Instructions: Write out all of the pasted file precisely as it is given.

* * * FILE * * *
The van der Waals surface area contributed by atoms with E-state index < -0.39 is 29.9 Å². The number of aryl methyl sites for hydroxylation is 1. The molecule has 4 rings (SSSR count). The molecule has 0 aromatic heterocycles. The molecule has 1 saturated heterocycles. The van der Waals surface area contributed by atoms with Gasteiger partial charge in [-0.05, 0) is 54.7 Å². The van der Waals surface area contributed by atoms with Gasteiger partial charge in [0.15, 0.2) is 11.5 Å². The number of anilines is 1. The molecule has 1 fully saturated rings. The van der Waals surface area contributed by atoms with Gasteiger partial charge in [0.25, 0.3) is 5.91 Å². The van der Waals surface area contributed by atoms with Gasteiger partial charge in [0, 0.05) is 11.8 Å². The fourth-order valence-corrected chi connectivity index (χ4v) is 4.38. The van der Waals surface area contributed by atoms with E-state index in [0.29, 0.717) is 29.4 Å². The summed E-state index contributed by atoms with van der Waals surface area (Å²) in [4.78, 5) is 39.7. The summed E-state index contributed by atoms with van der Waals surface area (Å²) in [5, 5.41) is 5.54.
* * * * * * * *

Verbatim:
The van der Waals surface area contributed by atoms with E-state index < -0.39 is 29.9 Å². The number of aryl methyl sites for hydroxylation is 1. The molecule has 4 rings (SSSR count). The molecule has 0 aromatic heterocycles. The molecule has 1 saturated heterocycles. The van der Waals surface area contributed by atoms with Gasteiger partial charge in [-0.05, 0) is 54.7 Å². The van der Waals surface area contributed by atoms with Gasteiger partial charge in [0.15, 0.2) is 11.5 Å². The number of anilines is 1. The molecule has 1 fully saturated rings. The van der Waals surface area contributed by atoms with Gasteiger partial charge in [0.25, 0.3) is 5.91 Å². The van der Waals surface area contributed by atoms with Gasteiger partial charge in [0, 0.05) is 11.8 Å². The fourth-order valence-corrected chi connectivity index (χ4v) is 4.38. The van der Waals surface area contributed by atoms with E-state index in [0.29, 0.717) is 29.4 Å². The summed E-state index contributed by atoms with van der Waals surface area (Å²) in [4.78, 5) is 39.7. The summed E-state index contributed by atoms with van der Waals surface area (Å²) in [5, 5.41) is 5.54.